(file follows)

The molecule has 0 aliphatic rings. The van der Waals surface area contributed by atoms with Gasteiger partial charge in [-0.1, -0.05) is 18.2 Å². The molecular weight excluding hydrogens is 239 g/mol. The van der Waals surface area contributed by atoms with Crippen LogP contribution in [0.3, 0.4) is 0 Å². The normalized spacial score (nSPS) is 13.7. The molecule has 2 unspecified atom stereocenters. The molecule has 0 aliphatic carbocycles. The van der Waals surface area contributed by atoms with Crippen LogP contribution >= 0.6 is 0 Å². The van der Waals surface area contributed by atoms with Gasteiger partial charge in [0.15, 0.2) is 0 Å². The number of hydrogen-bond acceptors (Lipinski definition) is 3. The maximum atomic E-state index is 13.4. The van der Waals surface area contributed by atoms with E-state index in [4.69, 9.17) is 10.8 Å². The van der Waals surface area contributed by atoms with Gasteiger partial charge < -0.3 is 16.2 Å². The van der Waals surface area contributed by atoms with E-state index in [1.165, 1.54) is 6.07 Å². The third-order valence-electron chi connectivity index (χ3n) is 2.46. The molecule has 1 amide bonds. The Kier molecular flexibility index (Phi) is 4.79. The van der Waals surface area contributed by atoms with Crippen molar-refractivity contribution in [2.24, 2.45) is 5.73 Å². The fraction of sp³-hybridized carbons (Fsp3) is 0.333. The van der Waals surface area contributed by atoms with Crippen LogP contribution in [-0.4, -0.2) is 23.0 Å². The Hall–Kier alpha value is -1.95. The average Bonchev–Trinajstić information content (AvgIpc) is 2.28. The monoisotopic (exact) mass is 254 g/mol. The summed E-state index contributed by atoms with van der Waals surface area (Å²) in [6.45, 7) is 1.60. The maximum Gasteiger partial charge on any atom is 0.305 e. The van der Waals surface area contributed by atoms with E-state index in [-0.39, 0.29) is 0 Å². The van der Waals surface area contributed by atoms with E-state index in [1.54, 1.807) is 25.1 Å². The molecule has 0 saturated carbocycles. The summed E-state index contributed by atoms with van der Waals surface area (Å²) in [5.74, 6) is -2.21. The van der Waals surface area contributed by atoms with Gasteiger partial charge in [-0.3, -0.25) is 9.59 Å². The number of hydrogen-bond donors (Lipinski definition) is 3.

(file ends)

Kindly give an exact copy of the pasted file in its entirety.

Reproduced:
The molecule has 0 aliphatic rings. The van der Waals surface area contributed by atoms with Gasteiger partial charge in [-0.1, -0.05) is 18.2 Å². The molecular weight excluding hydrogens is 239 g/mol. The van der Waals surface area contributed by atoms with Crippen LogP contribution in [0.3, 0.4) is 0 Å². The normalized spacial score (nSPS) is 13.7. The molecule has 2 unspecified atom stereocenters. The molecule has 0 aliphatic carbocycles. The van der Waals surface area contributed by atoms with Crippen LogP contribution >= 0.6 is 0 Å². The van der Waals surface area contributed by atoms with Gasteiger partial charge in [0.15, 0.2) is 0 Å². The number of hydrogen-bond acceptors (Lipinski definition) is 3. The maximum atomic E-state index is 13.4. The van der Waals surface area contributed by atoms with E-state index in [4.69, 9.17) is 10.8 Å². The van der Waals surface area contributed by atoms with Gasteiger partial charge < -0.3 is 16.2 Å². The van der Waals surface area contributed by atoms with E-state index in [1.165, 1.54) is 6.07 Å². The third-order valence-electron chi connectivity index (χ3n) is 2.46. The molecule has 1 amide bonds. The Kier molecular flexibility index (Phi) is 4.79. The van der Waals surface area contributed by atoms with Crippen molar-refractivity contribution in [2.24, 2.45) is 5.73 Å². The fraction of sp³-hybridized carbons (Fsp3) is 0.333. The van der Waals surface area contributed by atoms with Crippen LogP contribution in [-0.4, -0.2) is 23.0 Å². The Hall–Kier alpha value is -1.95. The average Bonchev–Trinajstić information content (AvgIpc) is 2.28. The monoisotopic (exact) mass is 254 g/mol. The summed E-state index contributed by atoms with van der Waals surface area (Å²) in [6.45, 7) is 1.60. The maximum Gasteiger partial charge on any atom is 0.305 e. The van der Waals surface area contributed by atoms with E-state index in [-0.39, 0.29) is 0 Å². The van der Waals surface area contributed by atoms with E-state index in [1.54, 1.807) is 25.1 Å². The molecule has 0 saturated carbocycles. The summed E-state index contributed by atoms with van der Waals surface area (Å²) in [5.74, 6) is -2.21. The van der Waals surface area contributed by atoms with Gasteiger partial charge in [-0.3, -0.25) is 9.59 Å². The number of hydrogen-bond donors (Lipinski definition) is 3.